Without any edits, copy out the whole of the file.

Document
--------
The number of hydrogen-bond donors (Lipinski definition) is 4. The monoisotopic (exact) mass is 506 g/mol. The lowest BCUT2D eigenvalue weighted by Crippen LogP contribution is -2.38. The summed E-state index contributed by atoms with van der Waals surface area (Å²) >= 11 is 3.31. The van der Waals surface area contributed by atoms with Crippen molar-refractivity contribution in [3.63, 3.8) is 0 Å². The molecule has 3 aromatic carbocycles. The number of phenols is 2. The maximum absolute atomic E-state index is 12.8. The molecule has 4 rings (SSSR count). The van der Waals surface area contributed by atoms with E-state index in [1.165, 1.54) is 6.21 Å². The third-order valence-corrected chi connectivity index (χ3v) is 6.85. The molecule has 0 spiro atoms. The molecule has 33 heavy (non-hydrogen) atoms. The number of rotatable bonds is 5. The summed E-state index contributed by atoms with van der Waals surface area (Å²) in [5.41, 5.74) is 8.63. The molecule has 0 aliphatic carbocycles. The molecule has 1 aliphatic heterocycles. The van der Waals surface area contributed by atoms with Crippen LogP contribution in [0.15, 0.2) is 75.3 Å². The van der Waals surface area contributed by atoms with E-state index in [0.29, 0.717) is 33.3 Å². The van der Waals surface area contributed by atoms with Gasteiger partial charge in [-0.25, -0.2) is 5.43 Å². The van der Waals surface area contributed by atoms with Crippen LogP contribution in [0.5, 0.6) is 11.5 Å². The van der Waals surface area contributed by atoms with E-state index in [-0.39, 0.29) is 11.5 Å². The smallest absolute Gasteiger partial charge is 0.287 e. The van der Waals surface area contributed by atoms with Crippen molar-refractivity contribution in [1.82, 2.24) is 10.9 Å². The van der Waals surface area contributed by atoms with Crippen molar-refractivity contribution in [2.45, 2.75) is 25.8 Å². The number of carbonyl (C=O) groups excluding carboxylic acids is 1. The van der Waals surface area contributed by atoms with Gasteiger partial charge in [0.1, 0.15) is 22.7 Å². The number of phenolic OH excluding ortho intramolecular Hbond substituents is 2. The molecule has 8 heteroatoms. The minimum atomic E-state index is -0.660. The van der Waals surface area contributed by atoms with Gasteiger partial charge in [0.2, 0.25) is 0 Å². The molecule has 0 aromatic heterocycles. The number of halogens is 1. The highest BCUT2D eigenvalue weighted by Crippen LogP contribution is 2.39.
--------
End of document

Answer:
The number of hydrogen-bond donors (Lipinski definition) is 4. The monoisotopic (exact) mass is 506 g/mol. The lowest BCUT2D eigenvalue weighted by Crippen LogP contribution is -2.38. The summed E-state index contributed by atoms with van der Waals surface area (Å²) >= 11 is 3.31. The van der Waals surface area contributed by atoms with Crippen molar-refractivity contribution in [3.63, 3.8) is 0 Å². The molecule has 3 aromatic carbocycles. The number of phenols is 2. The maximum absolute atomic E-state index is 12.8. The molecule has 4 rings (SSSR count). The van der Waals surface area contributed by atoms with E-state index in [1.165, 1.54) is 6.21 Å². The third-order valence-corrected chi connectivity index (χ3v) is 6.85. The molecule has 0 spiro atoms. The molecule has 33 heavy (non-hydrogen) atoms. The number of rotatable bonds is 5. The summed E-state index contributed by atoms with van der Waals surface area (Å²) in [5.41, 5.74) is 8.63. The molecule has 0 aliphatic carbocycles. The molecule has 1 aliphatic heterocycles. The van der Waals surface area contributed by atoms with Crippen LogP contribution in [0.15, 0.2) is 75.3 Å². The van der Waals surface area contributed by atoms with E-state index in [0.29, 0.717) is 33.3 Å². The van der Waals surface area contributed by atoms with Gasteiger partial charge in [-0.25, -0.2) is 5.43 Å². The van der Waals surface area contributed by atoms with Crippen LogP contribution in [0.5, 0.6) is 11.5 Å². The van der Waals surface area contributed by atoms with E-state index in [-0.39, 0.29) is 11.5 Å². The smallest absolute Gasteiger partial charge is 0.287 e. The van der Waals surface area contributed by atoms with Crippen molar-refractivity contribution in [1.82, 2.24) is 10.9 Å². The van der Waals surface area contributed by atoms with Crippen molar-refractivity contribution in [2.45, 2.75) is 25.8 Å². The number of carbonyl (C=O) groups excluding carboxylic acids is 1. The van der Waals surface area contributed by atoms with Gasteiger partial charge in [0.1, 0.15) is 22.7 Å². The number of phenolic OH excluding ortho intramolecular Hbond substituents is 2. The molecule has 8 heteroatoms. The minimum atomic E-state index is -0.660. The van der Waals surface area contributed by atoms with Gasteiger partial charge in [0.2, 0.25) is 0 Å². The molecule has 0 aromatic heterocycles. The number of halogens is 1. The highest BCUT2D eigenvalue weighted by Crippen LogP contribution is 2.39.